Morse SS, Garwin RL, Olsiewski PJ: Next flu pandemic: what to do until the vaccine Arrives?. Science. 2006, 314 (5801): 929-10.1126/science.1135823.
WHO: Press Release, Cases of Severe Respiratory Illness May Spread To Hospital. 2003, Geneva: World Health Organization
Breytenback JH: Avian Influenza in South Asia, is there a solution?. Intervet International. 2005, [http://thepoultrysite.com]
Centre for Infectious Disease Prevention and Control and Health Canada: Cluster of severe acute respiratory syndrome cases among protected healthcare workers. Ottawa: WHO, Geneva, Switzerland; Immunization and Respiratory Infections Division, Centre for Infectious Disease Prevention and Control, Health Canada, Ottawa, Canada, and CDC SARS Investigation Team. 2003, 29 (08):
Centers for Disease Control and Prevention: Use of Quarantine to Prevent Transmission of Severe Acute Respiratory Syndrome - Taiwan, 2003. JAMA. 2003, 52: 680-683. 290, (No. 8), reprinted from MMWR
WHO: Avian influenza ("bird flu") and the significance of its transmission to humans. 2004, Geneva: World Health Organization
WHO: Avian influenza: assessing the pandemic threat. 2005, Geneva: WHO/CDS/2005.29
Salgado C, et al: Influenza in the acute hospital setting. Lancet Infect Dis. 2002, 2: 145-155. 10.1016/S1473-3099(02)00221-9.
Buxton Bridges CB, Kuehnert MJ, Hall CB: Transmission of influenza: implications for control in health care settings. Clin Infect Dis. 2003, 37: 1094-1101. 10.1086/378292.
Garner J: Guideline for isolation precautions in hospitals. Infect Control Hosp Epidemiol. 1996, 17: 53-80. 10.1086/647190.
Stott DJ, Kerr G, Carman WF: Nosocomial transmission of influenza. Occup Med (Lond). 2002, 52: 249-253. 10.1093/occmed/52.5.249.
Goldmann D: Transmission of viral respiratory infections in the home. Pediatr Infect Dis J. 2000, 19: S97-S102. 10.1097/00006454-200010001-00002.
WHO: Avian influenza, including influenza A (H5N1), in humans. 2007, Geneva: WHO interim infection control guidelines for health-care facilities
WHO: Influenza-like illness in the United States and Mexico. 2009, Geneva: World Health Organization
Morice AH, Fontana GA, Belvisi MG, Birring SS, Chung KF, Dicpinigaitis PV, Kastelik JA, McGarveye LP, Smith JA, Tatar M, Widdicomb J: ERS guideline on the assessment of cough. Eur Respir J. 2007, 29: 1256-1276. 10.1183/09031936.00101006.
Hertzberg J: Flow Field of a Human Cough. American Physical Society, 58th Annual Meeting of the Division of Fluid Dynamics, November 20-22. 2005, abstract #HA.001
Gupta JK, Lin CH, Chen Q: Flow dynamics and characterization of a cough. Indoor Air. 2009, 19: 517-525. 10.1111/j.1600-0668.2009.00619.x.
Duguid J: The numbers and sites of origin of the droplets expelled during respiratory activities. Edinburgh Med. 1945, 52: 385-
Xie X, Li Y, Sun H, Liu L: Exhaled droplets due to talking and coughing. J R Soc Interface. 2009, 6 (Suppl 6): S703-S714.
Fairchild CI, Stampfer JF: Particle Concentration in Exhaled Breath. Am Ind Hyg Assoc J. 1987, 48 (11): 948-10.1080/15298668791385868.
Papineni RS, Rosenthal FS: The Size Distribution of Droplets in the Exhaled Breath of Healthy Human Subjects. J Aerosol Med. 1997, 10 (2): 105-116. 10.1089/jam.1997.10.105.
Edwards DA, Man JC, Brand P, Katstra JP, Sommerer K, Stone HA, Nardell E, Scheuch G: Inhaling to mitigate exhaled bioaerosols. PNAS. 2004, 101 (50): 17383-17388. 10.1073/pnas.0408159101.
Yang S, Lee GW, Chen CM, Wu CC, Yu KP: The size and concentration of droplets generated by coughing in human subjects. J Aerosol Med. 2007, 20 (4): 484-494. 10.1089/jam.2007.0610.
Morawska L, Johnson GR, Ristovski ZD, Hargreaves M, Mengersen K, Corbett S, Chao CYH, Li Y, Katoshevski D: Size distribution and sites of origin of droplets expelled from the human respiratory tract during expiratory activities. J Aerosol Sci. 2009, 40 (3): 256-269. 10.1016/j.jaerosci.2008.11.002.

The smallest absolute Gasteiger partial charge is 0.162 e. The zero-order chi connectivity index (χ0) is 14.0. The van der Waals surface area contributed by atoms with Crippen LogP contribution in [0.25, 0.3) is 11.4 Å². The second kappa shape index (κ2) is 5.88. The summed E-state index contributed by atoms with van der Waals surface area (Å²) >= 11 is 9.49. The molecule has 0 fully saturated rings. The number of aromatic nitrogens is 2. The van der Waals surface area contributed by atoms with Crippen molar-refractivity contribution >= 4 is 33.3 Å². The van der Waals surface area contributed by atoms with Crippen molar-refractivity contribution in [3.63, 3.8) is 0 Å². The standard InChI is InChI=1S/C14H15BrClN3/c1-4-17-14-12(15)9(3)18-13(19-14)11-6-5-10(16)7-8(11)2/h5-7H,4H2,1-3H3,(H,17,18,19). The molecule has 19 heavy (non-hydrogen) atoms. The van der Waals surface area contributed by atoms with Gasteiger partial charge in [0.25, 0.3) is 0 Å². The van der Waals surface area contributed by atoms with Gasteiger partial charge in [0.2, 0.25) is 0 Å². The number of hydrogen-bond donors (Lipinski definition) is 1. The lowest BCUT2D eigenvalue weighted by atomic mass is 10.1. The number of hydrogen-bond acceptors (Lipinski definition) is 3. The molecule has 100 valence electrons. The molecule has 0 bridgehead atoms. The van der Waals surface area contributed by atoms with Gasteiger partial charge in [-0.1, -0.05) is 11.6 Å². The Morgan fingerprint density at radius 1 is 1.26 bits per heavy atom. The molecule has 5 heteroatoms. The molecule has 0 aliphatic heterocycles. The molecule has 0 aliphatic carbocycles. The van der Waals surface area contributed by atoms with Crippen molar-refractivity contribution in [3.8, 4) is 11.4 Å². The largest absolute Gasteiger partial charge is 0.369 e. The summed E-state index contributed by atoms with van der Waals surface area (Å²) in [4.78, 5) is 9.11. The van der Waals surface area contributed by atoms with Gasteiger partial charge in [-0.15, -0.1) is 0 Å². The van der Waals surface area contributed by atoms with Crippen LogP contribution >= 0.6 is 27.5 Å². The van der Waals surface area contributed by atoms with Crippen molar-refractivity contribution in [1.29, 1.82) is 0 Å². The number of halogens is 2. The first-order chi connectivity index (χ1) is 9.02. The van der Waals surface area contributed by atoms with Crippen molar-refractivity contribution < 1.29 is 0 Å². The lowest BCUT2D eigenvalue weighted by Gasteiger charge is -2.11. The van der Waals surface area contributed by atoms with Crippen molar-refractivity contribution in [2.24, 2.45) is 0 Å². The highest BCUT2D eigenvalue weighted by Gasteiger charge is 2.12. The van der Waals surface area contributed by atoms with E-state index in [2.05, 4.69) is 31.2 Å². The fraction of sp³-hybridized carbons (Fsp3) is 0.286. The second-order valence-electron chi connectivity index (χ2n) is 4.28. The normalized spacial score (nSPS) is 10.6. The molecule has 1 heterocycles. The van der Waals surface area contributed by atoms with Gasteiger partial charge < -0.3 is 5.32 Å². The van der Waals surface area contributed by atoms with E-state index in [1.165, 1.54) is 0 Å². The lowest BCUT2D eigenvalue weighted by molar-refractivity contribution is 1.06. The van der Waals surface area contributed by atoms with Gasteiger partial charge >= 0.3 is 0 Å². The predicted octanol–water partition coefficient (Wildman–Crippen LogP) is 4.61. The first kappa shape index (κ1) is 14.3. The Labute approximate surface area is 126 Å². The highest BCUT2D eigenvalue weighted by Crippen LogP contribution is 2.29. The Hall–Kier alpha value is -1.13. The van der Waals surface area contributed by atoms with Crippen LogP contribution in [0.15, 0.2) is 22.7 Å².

Schwarz K, Biller H, Windt H, Koch W, Hohlfeld JM: Characterization of Exhaled Particles from the Healthy Human Lung. A Systematic Analysis in Relation to Pulmonary Function Variables. J Aerosol Med Pulm Drug Deliv. 2010, 23 (6): 371-379. 10.1089/jamp.2009.0809.
Hersen G, Moularat S, Robine E, Hehin E, Corbert S, Vebret A, Freymuth F: Impact of Health on Particle Size of Exhaled Respiratory Aerosols: Case-control Study. Clean. 2008, 36 (7): 572-577.
Chao CYH, Wan MP, Morawska L, Johnson GR, Ristovski ZD, Hargreaves M, Mengersen K, Corbett S, Li Y, Xie X, Katoshevski D: Characterization of expiration air jets and droplet size distributions immediately at the mouth opening. J Aerosol Sci. 2009, 40 (2): 122-133. 10.1016/j.jaerosci.2008.10.003.
Tang JW, Liebner TJ, Craven BA, Settles GS: A schlieren optical study of the human cough with and without wearing masks for aerosol infection control. J R Soc Interface. 2009, 6 (Suppl 6): S727-S736.
Royston PA: A pocket-calculator algorithm for the Shapiro-Francia test for normality: an application to Medicine. Stat Med. 1993, 12 (2): 181-184. 10.1002/sim.4780120209.
King M: Rheological requirements for optimal clearance of secretions: ciliary transport versus cough. Eur J Respir Dis. 1980, 61 (Suppl. 110): 39-42.
King M: Role of mucus viscoelasticity in cough clearance. Biorheology. 1987, 24: 589-597.
ISO International Organization for Standardization: ISO13320:2009(E):Particles size analysis -- Laser diffraction methods. 2009, Geneva: International Organization for Standardization, [http://www.iso.ch]1
Berge D, Pearce A: Physics in Anesthesia: the fiberoptic intubating laryngoscope. Updating in Anesthesia. 2005, 19
Caroline Reid: Spectroscopic methods for medical diagnosis at terahertz wavelength. PhD Thesis. 2009, Dept of Medical Physics and Bioengineering, University College London
Zayas G, Dimitry J, Zayas A, O'Brien D, King M: A new paradigm in respiratory hygiene: increasing the cohesivity of airway secretions to improve cough interaction and reduce aerosol dispersion. BMC Pulm Med. 2005, 5: 11-10.1186/1471-2466-5-11. [http://www.biomedcentral.com/1471-2466/5/11]